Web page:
The entire emphasis of neo-Fichtean thinking is contained in “I=I.” For it is my conviction that I=I does not come from A=A (the law of identity), but the other way around. Represented as a rule of inference, the law of identity is, “if p, then p,” but as a consistency principle, the law of identity states that p is always the same “p,” which is to say, “if p is, then p is itself.” Fichte takes the law of identity to state “because A is […] then A is” (qtd. in Limnatis 30). Limnatis explains,
Fichte’s example is carefully chosen, for it permits him to make a momentous reversal. What in the above proposition was the particular illustration (I=I) of a general rule (A=A), turns out to be the condition of the validity of the rule. The reason is as follows: the proposition »A=A« is originally valid only for the I. It is a proposition derived from the ›I am I‹, which is a proposition of the Wissenschaftslehre. Thus all of the content to which the proposition »A=A« is supposed to be applicable to must be contained within the I. Therefore, A can be nothing but something posited within the I, and the proposition in question now reads: »That which is posted within the I is posited«. If A is posted within the I, then A is posited. Fichte’s shift will constitute the basis of his system: the logical relationship gains proof through the human subject. Yet the subject seems here to come from the outside, becoming the condition of the whole argument, instead of being its outcome. The whole enterprise initially aimed at deducing the I as the starting point of the analysis. Instead, the I becomes the exemplifying case. (Limnatis 30)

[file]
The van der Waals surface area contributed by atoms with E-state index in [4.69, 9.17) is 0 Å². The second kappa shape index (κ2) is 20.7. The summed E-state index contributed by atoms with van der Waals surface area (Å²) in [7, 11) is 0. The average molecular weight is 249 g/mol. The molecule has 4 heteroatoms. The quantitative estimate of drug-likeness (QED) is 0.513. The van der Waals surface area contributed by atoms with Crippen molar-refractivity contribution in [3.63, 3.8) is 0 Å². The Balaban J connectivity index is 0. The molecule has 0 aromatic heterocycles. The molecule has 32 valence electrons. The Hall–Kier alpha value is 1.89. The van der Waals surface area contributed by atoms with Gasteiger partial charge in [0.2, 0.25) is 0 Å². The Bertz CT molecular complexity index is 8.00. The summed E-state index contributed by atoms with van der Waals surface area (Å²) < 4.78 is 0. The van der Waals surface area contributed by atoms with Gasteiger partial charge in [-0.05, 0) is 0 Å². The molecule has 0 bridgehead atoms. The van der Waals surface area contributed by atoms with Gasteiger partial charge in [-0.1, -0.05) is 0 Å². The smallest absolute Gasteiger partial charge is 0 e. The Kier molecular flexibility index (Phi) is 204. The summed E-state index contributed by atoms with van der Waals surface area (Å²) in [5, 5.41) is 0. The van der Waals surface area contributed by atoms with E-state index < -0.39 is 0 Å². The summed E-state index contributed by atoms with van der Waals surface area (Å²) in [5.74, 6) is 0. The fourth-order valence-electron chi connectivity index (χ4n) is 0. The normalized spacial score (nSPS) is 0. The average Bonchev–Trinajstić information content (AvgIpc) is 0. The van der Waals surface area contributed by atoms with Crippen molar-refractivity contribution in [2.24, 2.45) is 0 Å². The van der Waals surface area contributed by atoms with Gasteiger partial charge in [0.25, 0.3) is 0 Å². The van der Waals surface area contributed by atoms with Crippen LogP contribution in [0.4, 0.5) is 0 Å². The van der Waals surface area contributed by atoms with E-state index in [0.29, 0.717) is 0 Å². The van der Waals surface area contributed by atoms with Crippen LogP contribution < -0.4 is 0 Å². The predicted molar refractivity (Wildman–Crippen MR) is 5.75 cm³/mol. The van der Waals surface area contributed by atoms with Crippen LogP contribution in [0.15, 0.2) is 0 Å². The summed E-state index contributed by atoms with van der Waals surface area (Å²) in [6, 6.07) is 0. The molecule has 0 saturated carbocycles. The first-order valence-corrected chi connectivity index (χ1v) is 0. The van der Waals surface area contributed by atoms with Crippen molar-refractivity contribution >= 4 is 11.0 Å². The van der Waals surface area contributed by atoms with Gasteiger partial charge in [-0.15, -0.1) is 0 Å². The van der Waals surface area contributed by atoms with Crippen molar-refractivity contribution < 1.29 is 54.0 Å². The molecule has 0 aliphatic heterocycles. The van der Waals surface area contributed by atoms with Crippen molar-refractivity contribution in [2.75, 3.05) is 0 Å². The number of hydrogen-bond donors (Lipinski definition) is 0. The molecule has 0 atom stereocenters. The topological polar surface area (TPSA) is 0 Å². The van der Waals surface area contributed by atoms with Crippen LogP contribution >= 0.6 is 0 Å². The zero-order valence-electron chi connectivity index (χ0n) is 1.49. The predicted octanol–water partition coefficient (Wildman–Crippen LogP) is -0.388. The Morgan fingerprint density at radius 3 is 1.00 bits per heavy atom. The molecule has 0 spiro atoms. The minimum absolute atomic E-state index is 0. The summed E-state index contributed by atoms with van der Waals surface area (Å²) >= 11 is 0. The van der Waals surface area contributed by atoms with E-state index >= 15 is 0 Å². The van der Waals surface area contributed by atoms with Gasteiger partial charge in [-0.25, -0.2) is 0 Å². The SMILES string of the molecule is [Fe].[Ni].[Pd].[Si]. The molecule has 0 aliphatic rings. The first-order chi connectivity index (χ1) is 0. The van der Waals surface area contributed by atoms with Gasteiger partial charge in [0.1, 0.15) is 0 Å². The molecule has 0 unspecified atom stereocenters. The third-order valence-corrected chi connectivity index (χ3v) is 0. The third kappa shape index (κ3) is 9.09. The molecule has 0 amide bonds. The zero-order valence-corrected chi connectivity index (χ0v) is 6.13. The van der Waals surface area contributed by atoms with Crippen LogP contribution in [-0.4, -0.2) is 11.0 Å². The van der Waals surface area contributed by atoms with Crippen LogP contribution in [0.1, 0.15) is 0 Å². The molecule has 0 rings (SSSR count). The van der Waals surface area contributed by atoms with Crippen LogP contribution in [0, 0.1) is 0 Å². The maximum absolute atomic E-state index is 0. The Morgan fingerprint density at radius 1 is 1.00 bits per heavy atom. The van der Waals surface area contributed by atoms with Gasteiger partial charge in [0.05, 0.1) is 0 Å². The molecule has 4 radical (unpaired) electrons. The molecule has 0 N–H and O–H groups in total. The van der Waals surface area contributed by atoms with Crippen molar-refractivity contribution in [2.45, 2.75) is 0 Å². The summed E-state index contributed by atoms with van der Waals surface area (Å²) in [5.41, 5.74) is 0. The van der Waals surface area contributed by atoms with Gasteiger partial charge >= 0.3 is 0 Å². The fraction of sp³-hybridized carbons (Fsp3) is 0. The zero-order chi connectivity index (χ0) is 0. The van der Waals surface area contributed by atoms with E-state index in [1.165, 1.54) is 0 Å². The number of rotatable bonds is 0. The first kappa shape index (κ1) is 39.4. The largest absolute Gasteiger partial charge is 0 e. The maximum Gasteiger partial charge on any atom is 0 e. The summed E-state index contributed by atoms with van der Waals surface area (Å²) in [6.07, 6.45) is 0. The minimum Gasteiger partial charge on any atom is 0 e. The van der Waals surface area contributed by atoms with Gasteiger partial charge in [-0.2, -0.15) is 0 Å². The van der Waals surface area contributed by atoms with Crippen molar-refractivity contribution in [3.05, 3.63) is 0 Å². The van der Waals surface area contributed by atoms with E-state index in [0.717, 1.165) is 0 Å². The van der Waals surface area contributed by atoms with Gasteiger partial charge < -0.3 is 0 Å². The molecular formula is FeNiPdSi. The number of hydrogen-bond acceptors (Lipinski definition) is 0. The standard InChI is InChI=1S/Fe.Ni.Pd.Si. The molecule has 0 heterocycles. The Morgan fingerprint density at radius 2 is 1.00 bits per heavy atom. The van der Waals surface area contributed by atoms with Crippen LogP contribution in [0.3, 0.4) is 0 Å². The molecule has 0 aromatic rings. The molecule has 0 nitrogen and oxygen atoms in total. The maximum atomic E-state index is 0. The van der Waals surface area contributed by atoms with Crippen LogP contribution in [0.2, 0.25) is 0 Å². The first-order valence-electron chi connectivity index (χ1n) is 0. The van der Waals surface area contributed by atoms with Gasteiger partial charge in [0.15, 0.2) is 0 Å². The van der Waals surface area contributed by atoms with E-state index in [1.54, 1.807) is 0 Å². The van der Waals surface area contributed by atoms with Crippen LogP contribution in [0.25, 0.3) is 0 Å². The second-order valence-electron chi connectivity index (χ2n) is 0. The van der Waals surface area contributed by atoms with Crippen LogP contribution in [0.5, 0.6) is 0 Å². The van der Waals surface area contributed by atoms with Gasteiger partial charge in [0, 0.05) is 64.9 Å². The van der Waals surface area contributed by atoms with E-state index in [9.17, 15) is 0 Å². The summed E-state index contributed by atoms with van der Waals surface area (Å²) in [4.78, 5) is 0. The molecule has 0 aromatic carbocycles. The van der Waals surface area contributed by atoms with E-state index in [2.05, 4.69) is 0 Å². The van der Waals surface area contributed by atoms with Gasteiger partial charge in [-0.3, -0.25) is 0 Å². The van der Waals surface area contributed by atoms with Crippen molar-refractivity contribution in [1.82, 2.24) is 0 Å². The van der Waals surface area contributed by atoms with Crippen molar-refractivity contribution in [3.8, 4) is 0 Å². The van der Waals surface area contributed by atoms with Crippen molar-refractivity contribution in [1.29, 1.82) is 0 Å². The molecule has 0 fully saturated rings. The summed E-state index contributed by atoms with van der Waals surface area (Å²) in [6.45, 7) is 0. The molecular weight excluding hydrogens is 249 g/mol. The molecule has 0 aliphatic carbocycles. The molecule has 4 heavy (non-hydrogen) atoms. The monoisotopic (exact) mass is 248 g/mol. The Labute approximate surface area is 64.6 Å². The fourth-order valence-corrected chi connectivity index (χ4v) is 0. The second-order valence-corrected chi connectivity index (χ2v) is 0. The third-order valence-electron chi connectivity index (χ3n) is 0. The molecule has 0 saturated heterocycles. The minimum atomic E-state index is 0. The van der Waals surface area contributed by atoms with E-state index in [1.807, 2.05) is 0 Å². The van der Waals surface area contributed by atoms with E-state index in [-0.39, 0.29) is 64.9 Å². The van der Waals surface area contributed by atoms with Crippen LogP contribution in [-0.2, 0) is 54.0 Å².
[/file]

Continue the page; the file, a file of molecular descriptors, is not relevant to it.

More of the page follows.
What if we reframe Fichte? What if “I am I” was not a deduction, not an inference, but rather noninferential. This would solve the whole issue Dummett et al. pose at us (the problem of the justification of the deduction of deduction). What if the “I am I” which is the I positing itself established both logic through “I=I” being noninferentially justified through the “noninference” of the “I am I” from which “A=A” would be justified in all its forms (I am myself → consistency principle version of the law of identity; I am then I am → inference rule version of the law of identity [“if p, then p”]). Having the inference rule version of the law of identity noninferentially justified will help us greatly, as will having the consistency principle understanding of the law of identity justified as well, because now 1. We have a potential access to other inferences and 2. Meaning has been secured (the p in P1 is the same as the p in P2). Furthermore, Fichte seems to have had a proto-version of my concept of post facto explanation: “The I can grasp itself only in retrospect, circularly. Whatever I think of is what I think of, and this implies my self-identity, I=I. Thus, the posting of the self receives no analytic explanation, but description. The principal attribute of the I is the de facto existing and de facto realized ability to posit itself. The I posits itself, and posits itself because it is. Self-positing and being are one and the same” (Limnatis 31). We, therefore, would have a defensible basis for the construction of a philosophy. The question then becomes a question not of logical circularity, but “metaphysical circularity.” The subject presupposes itself. So, how can we escape this circle? Furthermore, would we not need to have the law of non-contradiction established as well for the possibility of a real basis for philosophical inquiry? I think so… So, how are we to ameliorate these two issues? Though, before we continue, let us clarify that we want to resist the idea that the establishment of the I is a temporal activity. Rather, time and activity (and therefore practical reason) are established on once the I realizes those conditions of its existence (the positing of itself, and the establishment of logic on a discursive and metaphysical level). Let us address the second issue of the law of non-contradiction. Limnatis says,